Responding to criticism is an art. An art that I wish President-elect, Donald Trump, would learn. On the eve of honoring Dr. Martin Luther King, President-elect Donald Trump threw some serious shade at Civil Rights icon and hero, Georgia Congressman John Lewis. While John Lewis attacked first, according to Scripture, how should have Donald Trump responded?
In an interview with the political analyst, Chuck Todd, John Lewis said he did not consider Donald Trump’s presidency legitimate. He didn’t consider it valid because the Russians interfered with our democracy, mainly by releasing emails that would cause voters to question Hilary Clinton’s character. Russia didn’t have to highlight her lack of integrity. Clinton did that all on her own. I digress. Moreover, John Lewis said he would not attend the inauguration.
I respect John Lewis. He is an American icon and a Civil Rights hero. However, I don’t agree with Lewis’ assessment. In fact, John Lewis’ statement is disrespectful to the office of the President and it does not contribute to the peaceful transfer of power. That Mr. Lewis is choosing not to attend the Inauguration is his prerogative, but his absence does not foster bipartisanship. I wish he would reconsider.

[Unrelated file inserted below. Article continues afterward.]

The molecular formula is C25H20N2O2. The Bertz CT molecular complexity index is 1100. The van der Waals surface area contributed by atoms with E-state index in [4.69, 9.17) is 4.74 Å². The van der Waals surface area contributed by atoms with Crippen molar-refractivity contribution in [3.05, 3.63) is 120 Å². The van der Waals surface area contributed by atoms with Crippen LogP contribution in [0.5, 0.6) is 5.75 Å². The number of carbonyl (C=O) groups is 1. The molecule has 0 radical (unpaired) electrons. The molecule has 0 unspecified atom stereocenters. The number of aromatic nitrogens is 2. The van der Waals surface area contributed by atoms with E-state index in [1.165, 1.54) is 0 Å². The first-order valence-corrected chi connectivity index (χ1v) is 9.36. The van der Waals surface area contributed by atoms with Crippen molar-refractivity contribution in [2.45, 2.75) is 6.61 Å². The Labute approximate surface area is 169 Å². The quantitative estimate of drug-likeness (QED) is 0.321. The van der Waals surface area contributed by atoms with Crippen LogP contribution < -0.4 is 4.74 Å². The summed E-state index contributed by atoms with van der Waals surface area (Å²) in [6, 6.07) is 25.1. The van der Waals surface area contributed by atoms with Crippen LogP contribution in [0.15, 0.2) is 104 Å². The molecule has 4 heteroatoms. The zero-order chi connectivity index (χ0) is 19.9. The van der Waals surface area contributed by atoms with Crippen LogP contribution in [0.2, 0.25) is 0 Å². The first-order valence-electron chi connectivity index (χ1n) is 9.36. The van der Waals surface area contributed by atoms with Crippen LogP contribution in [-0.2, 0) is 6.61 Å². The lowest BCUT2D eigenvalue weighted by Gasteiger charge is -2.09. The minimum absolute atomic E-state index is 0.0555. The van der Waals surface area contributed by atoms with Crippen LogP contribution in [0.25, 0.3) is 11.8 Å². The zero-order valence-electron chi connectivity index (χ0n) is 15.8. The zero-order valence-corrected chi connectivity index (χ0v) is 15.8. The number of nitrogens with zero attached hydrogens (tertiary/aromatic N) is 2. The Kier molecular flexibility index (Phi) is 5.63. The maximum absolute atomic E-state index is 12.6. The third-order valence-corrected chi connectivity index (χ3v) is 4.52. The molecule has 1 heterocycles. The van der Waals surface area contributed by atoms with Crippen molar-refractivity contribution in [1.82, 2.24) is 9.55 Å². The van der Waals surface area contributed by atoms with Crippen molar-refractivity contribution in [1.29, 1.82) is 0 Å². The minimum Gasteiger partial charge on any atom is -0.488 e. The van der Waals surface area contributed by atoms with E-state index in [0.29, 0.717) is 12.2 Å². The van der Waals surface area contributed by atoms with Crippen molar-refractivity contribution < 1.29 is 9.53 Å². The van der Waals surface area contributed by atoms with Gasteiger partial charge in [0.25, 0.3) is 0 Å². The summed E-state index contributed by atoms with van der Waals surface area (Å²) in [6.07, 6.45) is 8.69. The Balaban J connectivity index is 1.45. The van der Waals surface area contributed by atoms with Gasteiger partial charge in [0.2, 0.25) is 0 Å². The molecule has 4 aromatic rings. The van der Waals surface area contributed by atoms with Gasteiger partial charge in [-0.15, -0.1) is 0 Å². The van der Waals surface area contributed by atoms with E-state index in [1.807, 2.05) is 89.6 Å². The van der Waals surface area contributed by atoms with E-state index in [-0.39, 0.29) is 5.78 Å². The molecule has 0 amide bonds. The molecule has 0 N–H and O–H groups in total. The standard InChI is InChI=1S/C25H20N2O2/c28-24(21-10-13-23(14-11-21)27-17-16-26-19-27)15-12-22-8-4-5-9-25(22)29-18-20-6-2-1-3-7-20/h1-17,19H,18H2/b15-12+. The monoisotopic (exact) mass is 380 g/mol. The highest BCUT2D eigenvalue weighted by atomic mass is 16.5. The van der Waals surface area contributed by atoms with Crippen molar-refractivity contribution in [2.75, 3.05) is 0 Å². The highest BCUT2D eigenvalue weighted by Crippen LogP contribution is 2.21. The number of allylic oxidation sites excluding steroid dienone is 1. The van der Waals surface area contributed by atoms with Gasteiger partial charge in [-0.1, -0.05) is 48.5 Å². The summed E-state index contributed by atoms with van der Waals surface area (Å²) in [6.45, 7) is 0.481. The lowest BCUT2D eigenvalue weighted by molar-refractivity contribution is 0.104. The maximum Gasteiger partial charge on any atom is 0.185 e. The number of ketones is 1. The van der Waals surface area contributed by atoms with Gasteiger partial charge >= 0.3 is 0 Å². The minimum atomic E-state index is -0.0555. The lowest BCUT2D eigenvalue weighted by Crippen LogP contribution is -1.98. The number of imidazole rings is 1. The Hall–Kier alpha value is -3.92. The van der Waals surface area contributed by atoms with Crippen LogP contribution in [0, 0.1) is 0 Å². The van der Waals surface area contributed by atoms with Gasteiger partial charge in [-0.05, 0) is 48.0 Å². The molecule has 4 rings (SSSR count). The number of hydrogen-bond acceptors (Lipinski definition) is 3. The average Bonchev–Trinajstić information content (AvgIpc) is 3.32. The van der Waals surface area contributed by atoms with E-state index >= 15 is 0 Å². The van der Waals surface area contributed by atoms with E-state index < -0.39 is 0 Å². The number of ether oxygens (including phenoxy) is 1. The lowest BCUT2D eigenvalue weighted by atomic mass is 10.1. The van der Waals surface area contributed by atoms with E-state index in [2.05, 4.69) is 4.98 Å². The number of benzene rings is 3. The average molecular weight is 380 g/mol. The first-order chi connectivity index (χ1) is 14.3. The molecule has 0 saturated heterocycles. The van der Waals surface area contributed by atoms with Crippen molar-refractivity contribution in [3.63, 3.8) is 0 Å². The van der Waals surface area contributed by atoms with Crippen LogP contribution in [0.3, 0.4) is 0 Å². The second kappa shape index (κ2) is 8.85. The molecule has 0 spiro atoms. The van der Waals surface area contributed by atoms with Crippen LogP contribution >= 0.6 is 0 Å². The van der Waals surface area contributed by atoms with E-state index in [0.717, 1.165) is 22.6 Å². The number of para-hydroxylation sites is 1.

Though Trump lost the popular vote, the electoral college has spoken. Whether we like it or not or agree with it, Donald Trump is the President of the United States of America. Period. We should honor that. So, I humbly disagree with John Lewis statement against Mr. Trump. This post is more about how Mr. Trump could have responded.
Three Ways Donald Trump Could Have Responded to Criticism
When Donald Trump saw what John Lewis said, he had three plausible ways he could have responded.
- Donald Trump could have just ignored John Lewis’ statement. He didn’t have to respond at all. Say nothing.
- He could have humbly taken the high road like Republican Senator Ben Sasse did:
To John Lewis, one of my heroes: Please come to the Inauguration. It isn’t about a man. It is a celebration of peaceful transfer of power.
- He could have hit back ten times harder. Unfortunately, this is the path Trump chose.
Congressman John Lewis should spend more time on fixing and helping his district, which is in horrible shape and falling apart (not to mention crime infested) rather than falsely complaining about the election results. All talk, talk, talk – no action or results. Sad!
His response is consistent with who he says he is and what he would do if someone attacked him. In his 2007 book, Think Big and Kick Ass, Trump wrote:
When someone intentionally harms you or your reputation, how do you react? I strike back, doing the same thing to them only ten times worse.
This is exactly what Trump is doing to Lewis – striking back only ten times harder. Now, I understand the human heart. If someone hurts you, it is human nature to strike back and get revenge. I have gone tit for tat and eye for an eye more times than I care to admit. I was wrong. What does the Bible say about how we should handle criticism? What can we learn from Lewis and Trump’s missteps?
The Bible and Handling Criticism